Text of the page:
While it's okay for small amount of household chemicals to go down the drain – no more than about a cup – large amounts of chemicals should never be disposed of in your drain! Bleach, disinfectants, degreasers, and other household cleaners are difficult to extract from water at the wastewater treatment plants, and they can also be harmful to workers and the environment.
Cleaning products are meant to go down your drains in small quantities with lots of water. Anything more than a cup can be dangerous to your pipes, wastewater treatment plant workers, and the environment.
Cleaning products contain various chemicals that when combined with others can cause dangerous reactions that can produce extreme heat or toxic gasses. This is why it is important to properly dispose of these chemicals when you no longer need them.Visit our locator map or www.timetorecycle.com to find dropoff facilities near you!
While cleaning products are generally safe to use in the home, when placed in the trash or dumped down the drain in large quantities, they can pose health and safety hazards.
Cleaning products contain various chemicals that when combined with others can cause dangerous reactions that can produce extreme heat or toxic gasses. This is why it is important to properly dispose of these chemicals when you no longer need them.
Take your no longer needed cleaning products like bleach, paint thinner, liquid plumber, and others to the nearest household hazardous collection facility or event. Visit our locator map or www.timetorecycle.com to find dropoff facilities near you!
Take your cleaning products to a household hazardous waste collection center or dropoff location.
These items need to be carefully and properly disposed of to maintain a safe and healthy home and environment. Check with your city to see where you can take these materials. Some cities even offer a curbside HHW pickup service. Visit our locator map or www.timetorecycle.com to find dropoff facilities near you!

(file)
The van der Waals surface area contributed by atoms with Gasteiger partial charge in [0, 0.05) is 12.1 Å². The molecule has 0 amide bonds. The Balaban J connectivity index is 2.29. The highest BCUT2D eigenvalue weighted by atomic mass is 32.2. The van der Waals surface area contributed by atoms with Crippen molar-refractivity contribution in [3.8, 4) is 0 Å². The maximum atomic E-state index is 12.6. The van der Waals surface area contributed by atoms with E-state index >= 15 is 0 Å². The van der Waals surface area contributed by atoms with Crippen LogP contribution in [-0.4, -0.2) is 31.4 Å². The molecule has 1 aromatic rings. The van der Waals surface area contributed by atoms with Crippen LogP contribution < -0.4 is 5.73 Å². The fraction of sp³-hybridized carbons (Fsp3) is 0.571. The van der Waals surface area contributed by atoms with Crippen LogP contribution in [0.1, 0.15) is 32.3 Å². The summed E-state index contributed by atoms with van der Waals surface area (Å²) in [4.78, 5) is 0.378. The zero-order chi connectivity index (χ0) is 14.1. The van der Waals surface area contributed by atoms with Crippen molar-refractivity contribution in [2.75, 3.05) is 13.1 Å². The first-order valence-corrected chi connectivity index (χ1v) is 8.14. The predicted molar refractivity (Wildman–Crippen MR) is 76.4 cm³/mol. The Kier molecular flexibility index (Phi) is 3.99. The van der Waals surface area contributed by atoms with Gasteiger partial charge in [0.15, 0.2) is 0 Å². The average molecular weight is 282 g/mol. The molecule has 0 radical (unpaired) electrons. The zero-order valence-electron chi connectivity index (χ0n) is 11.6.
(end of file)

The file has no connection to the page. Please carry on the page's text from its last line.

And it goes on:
How can you Defend Your Drains?
Easy steps to protect our water quality
By practicing these three simple actions, you can ensure the health of our wastewater system and help protect our water quality.
1. Do not Dump leftover cleaners down the drain.
Cleaners should only go down the drain in small amounts, with plenty of water. Try using natural cleaners that use vinegar or orange oil as the base.
Don't dump liquid chemicals down your drains. Pesticides, pool chemicals, degreasers, and other household chemicals should be taken to a household hazardous waste drop off location.
2. Take advantage of local drop-off facilities
You can take your unused and unwanted cleaners to your nearest household hazardous waste collection location. The chemicals will be disposed of in an environmentally safe manner and the containers recycled. Many of these locations also offer partial containers of cleaners and paint to other residents at no cost. The product gets used as intended and those in need can save money.
It's a win-win!
3. Don't flush your rags or wipes when cleaning
When cleaning your bathroom, be mindful of what you do with the paper towels, sponges, rags, or wipes you use to clean with. Wipes - even "flushable" wipes - belong in the trash and should not be flushed down your toilet.
Using cleaning utensils that have multiple uses, like sponges or rags, instead of single use wipes is an environmentally friendly cleaning plan that will also save you money.